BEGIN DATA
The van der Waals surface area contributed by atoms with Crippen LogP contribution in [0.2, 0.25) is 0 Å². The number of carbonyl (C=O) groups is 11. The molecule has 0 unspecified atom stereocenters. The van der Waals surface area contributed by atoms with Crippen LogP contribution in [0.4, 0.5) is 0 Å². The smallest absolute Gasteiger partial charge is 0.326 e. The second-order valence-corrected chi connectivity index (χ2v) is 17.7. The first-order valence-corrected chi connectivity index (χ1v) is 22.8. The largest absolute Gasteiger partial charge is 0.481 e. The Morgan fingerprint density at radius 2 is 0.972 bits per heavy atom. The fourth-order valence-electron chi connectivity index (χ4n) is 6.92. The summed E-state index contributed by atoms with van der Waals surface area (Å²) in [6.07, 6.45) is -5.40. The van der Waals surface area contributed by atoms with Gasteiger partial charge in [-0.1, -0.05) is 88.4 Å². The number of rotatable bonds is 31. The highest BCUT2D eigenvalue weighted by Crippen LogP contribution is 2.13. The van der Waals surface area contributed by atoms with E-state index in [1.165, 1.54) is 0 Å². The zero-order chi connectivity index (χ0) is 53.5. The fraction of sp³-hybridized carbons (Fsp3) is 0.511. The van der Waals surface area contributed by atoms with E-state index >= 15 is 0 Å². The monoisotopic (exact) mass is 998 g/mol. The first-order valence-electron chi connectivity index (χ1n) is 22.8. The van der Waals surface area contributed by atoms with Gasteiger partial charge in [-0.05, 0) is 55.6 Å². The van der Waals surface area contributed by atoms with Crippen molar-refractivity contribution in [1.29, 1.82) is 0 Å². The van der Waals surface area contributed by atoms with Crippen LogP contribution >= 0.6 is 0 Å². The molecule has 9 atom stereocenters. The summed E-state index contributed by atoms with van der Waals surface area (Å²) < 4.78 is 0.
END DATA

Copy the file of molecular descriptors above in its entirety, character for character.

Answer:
The van der Waals surface area contributed by atoms with Crippen LogP contribution in [0.2, 0.25) is 0 Å². The number of carbonyl (C=O) groups is 11. The molecule has 0 unspecified atom stereocenters. The van der Waals surface area contributed by atoms with Crippen LogP contribution in [0.4, 0.5) is 0 Å². The smallest absolute Gasteiger partial charge is 0.326 e. The second-order valence-corrected chi connectivity index (χ2v) is 17.7. The first-order valence-corrected chi connectivity index (χ1v) is 22.8. The largest absolute Gasteiger partial charge is 0.481 e. The Morgan fingerprint density at radius 2 is 0.972 bits per heavy atom. The fourth-order valence-electron chi connectivity index (χ4n) is 6.92. The summed E-state index contributed by atoms with van der Waals surface area (Å²) in [6.07, 6.45) is -5.40. The van der Waals surface area contributed by atoms with Gasteiger partial charge in [-0.1, -0.05) is 88.4 Å². The number of rotatable bonds is 31. The highest BCUT2D eigenvalue weighted by Crippen LogP contribution is 2.13. The van der Waals surface area contributed by atoms with E-state index in [1.165, 1.54) is 0 Å². The zero-order chi connectivity index (χ0) is 53.5. The fraction of sp³-hybridized carbons (Fsp3) is 0.511. The van der Waals surface area contributed by atoms with E-state index >= 15 is 0 Å². The monoisotopic (exact) mass is 998 g/mol. The first-order valence-electron chi connectivity index (χ1n) is 22.8. The van der Waals surface area contributed by atoms with Gasteiger partial charge in [-0.05, 0) is 55.6 Å². The van der Waals surface area contributed by atoms with Crippen molar-refractivity contribution in [1.29, 1.82) is 0 Å². The van der Waals surface area contributed by atoms with Crippen LogP contribution >= 0.6 is 0 Å². The molecule has 9 atom stereocenters. The summed E-state index contributed by atoms with van der Waals surface area (Å²) < 4.78 is 0.